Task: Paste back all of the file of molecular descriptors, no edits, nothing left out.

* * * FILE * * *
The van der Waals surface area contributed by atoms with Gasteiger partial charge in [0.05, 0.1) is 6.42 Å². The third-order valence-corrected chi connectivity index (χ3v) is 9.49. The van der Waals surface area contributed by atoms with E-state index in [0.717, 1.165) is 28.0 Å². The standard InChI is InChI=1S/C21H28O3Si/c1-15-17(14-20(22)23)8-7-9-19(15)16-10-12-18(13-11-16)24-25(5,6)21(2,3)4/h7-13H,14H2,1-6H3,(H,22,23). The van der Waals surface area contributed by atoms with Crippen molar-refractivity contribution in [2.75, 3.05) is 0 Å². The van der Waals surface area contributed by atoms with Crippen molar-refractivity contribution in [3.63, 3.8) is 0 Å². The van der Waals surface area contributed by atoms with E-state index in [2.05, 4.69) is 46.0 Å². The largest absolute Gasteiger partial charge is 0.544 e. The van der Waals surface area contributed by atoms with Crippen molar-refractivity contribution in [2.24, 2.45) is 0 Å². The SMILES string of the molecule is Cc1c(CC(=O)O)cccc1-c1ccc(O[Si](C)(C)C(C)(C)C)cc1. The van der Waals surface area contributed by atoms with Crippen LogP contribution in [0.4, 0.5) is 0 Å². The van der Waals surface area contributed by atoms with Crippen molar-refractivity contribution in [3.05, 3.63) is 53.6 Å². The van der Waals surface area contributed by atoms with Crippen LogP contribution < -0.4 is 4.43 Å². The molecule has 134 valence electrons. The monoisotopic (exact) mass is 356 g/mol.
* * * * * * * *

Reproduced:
The van der Waals surface area contributed by atoms with Gasteiger partial charge in [0.05, 0.1) is 6.42 Å². The third-order valence-corrected chi connectivity index (χ3v) is 9.49. The van der Waals surface area contributed by atoms with E-state index in [0.717, 1.165) is 28.0 Å². The standard InChI is InChI=1S/C21H28O3Si/c1-15-17(14-20(22)23)8-7-9-19(15)16-10-12-18(13-11-16)24-25(5,6)21(2,3)4/h7-13H,14H2,1-6H3,(H,22,23). The van der Waals surface area contributed by atoms with Crippen molar-refractivity contribution in [2.75, 3.05) is 0 Å². The van der Waals surface area contributed by atoms with Crippen molar-refractivity contribution in [3.63, 3.8) is 0 Å². The van der Waals surface area contributed by atoms with E-state index in [2.05, 4.69) is 46.0 Å². The largest absolute Gasteiger partial charge is 0.544 e. The van der Waals surface area contributed by atoms with Crippen molar-refractivity contribution in [2.24, 2.45) is 0 Å². The SMILES string of the molecule is Cc1c(CC(=O)O)cccc1-c1ccc(O[Si](C)(C)C(C)(C)C)cc1. The van der Waals surface area contributed by atoms with Crippen LogP contribution in [0.4, 0.5) is 0 Å². The van der Waals surface area contributed by atoms with Crippen molar-refractivity contribution in [3.05, 3.63) is 53.6 Å². The van der Waals surface area contributed by atoms with Crippen LogP contribution < -0.4 is 4.43 Å². The molecule has 134 valence electrons. The monoisotopic (exact) mass is 356 g/mol.